" the darker the colored skin, the more slowly you will produce vitamin D. Now one of the reasons that I am convinced that this is that the only adaptive biological reason for being white .... is that white skin produces Vitamin D more quickly....because when we migrated up to Northern latitudes, we evolved white skin. ...So the original humans would've had dark colored skin from Africa to protect from the sun. But then as we migrated north, we needed to produce more Vitamin D, more quickly, in the faint sunlight, so that's why our skins went white. I don't know of any other biological advantage for being white."

First of all, Dr. John Campbell is a light-skinned Englishman, who has a long outstanding professional career of nursing patients in all areas of the world and then later on in life, he earned a P.H.D. in bioscience and became an educator for nursing students. His videos have been viewed worldwide and even featured briefly on Fox TV, NewsMax and London Real during the Coronavirus epidemic.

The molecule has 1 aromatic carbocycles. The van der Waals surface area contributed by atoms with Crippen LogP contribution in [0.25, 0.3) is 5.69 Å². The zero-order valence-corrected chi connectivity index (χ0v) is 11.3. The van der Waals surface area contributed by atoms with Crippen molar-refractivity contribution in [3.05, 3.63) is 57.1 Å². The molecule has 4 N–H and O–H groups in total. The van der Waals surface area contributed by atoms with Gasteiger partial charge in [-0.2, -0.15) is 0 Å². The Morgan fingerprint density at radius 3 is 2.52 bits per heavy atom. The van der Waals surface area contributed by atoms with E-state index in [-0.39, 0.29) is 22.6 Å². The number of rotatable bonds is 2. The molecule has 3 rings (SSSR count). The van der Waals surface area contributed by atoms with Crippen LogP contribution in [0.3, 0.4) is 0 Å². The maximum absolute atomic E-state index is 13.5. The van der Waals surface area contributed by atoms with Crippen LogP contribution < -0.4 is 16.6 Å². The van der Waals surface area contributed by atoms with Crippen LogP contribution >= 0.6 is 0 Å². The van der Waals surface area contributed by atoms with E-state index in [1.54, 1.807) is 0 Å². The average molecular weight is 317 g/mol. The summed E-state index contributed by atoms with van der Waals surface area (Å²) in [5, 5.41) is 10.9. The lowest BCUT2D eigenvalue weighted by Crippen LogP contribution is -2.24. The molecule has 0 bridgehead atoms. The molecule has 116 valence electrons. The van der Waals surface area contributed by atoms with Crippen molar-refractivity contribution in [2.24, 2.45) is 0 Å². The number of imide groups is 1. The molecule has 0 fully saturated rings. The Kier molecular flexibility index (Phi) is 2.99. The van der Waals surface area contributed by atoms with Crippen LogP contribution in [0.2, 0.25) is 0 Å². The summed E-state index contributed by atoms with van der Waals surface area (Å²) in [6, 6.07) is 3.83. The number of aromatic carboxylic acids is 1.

Even if his theories on the natural evolution of light-skinned people are over simplistic or perhaps off, his recommendations on the value of Vitamin D supplements seem spot on and are gaining traction around the world. What really is needed here, is an increase in blood tests for Vitamin D deficiency and then a plan to distribute daily oral doses of the D vitamin to bring the vitamin level up to a healthy level. Even though just a preventive measure, this could still reduce the number of people getting infected with the COVID virus.

The Beauty of Mathematics

Numbers have a language of their own.
Numbers have a language of their own.

The Numbers